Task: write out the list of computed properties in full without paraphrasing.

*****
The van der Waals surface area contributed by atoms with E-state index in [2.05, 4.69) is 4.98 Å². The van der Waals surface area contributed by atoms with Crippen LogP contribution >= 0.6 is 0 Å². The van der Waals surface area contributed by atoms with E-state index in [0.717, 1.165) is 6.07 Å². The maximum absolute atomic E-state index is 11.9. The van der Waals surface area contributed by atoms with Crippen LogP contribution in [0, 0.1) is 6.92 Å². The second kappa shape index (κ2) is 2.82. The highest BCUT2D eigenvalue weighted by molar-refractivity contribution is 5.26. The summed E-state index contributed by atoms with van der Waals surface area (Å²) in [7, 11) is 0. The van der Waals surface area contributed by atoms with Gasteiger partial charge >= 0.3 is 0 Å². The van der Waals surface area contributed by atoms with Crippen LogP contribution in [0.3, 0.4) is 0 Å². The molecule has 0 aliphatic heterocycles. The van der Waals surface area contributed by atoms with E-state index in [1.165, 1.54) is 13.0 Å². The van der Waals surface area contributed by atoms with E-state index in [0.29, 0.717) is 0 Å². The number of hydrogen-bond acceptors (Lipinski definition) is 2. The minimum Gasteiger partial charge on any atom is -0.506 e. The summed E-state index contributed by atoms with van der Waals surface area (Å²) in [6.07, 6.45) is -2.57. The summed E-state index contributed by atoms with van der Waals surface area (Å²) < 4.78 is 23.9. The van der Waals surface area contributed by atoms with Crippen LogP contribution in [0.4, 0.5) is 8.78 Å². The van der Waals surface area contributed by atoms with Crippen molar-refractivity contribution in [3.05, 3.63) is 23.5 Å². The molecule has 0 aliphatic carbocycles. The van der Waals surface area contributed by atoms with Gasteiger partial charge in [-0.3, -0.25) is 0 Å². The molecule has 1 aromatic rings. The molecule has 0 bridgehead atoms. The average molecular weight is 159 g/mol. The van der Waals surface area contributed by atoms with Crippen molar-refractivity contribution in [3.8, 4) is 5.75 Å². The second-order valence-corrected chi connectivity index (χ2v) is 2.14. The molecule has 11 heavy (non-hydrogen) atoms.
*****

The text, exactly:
The van der Waals surface area contributed by atoms with E-state index in [2.05, 4.69) is 4.98 Å². The van der Waals surface area contributed by atoms with Crippen LogP contribution >= 0.6 is 0 Å². The van der Waals surface area contributed by atoms with E-state index in [0.717, 1.165) is 6.07 Å². The maximum absolute atomic E-state index is 11.9. The van der Waals surface area contributed by atoms with Crippen LogP contribution in [0, 0.1) is 6.92 Å². The second kappa shape index (κ2) is 2.82. The highest BCUT2D eigenvalue weighted by molar-refractivity contribution is 5.26. The summed E-state index contributed by atoms with van der Waals surface area (Å²) in [7, 11) is 0. The van der Waals surface area contributed by atoms with Gasteiger partial charge >= 0.3 is 0 Å². The van der Waals surface area contributed by atoms with Crippen LogP contribution in [0.3, 0.4) is 0 Å². The molecule has 0 aliphatic heterocycles. The van der Waals surface area contributed by atoms with E-state index in [1.165, 1.54) is 13.0 Å². The van der Waals surface area contributed by atoms with E-state index in [0.29, 0.717) is 0 Å². The number of hydrogen-bond acceptors (Lipinski definition) is 2. The minimum Gasteiger partial charge on any atom is -0.506 e. The summed E-state index contributed by atoms with van der Waals surface area (Å²) in [6.07, 6.45) is -2.57. The summed E-state index contributed by atoms with van der Waals surface area (Å²) < 4.78 is 23.9. The van der Waals surface area contributed by atoms with Crippen LogP contribution in [0.4, 0.5) is 8.78 Å². The van der Waals surface area contributed by atoms with Crippen molar-refractivity contribution in [3.05, 3.63) is 23.5 Å². The molecule has 0 aliphatic carbocycles. The van der Waals surface area contributed by atoms with Gasteiger partial charge in [-0.3, -0.25) is 0 Å². The molecule has 1 aromatic rings. The molecule has 0 bridgehead atoms. The average molecular weight is 159 g/mol. The van der Waals surface area contributed by atoms with Crippen molar-refractivity contribution in [3.8, 4) is 5.75 Å². The second-order valence-corrected chi connectivity index (χ2v) is 2.14. The molecule has 11 heavy (non-hydrogen) atoms.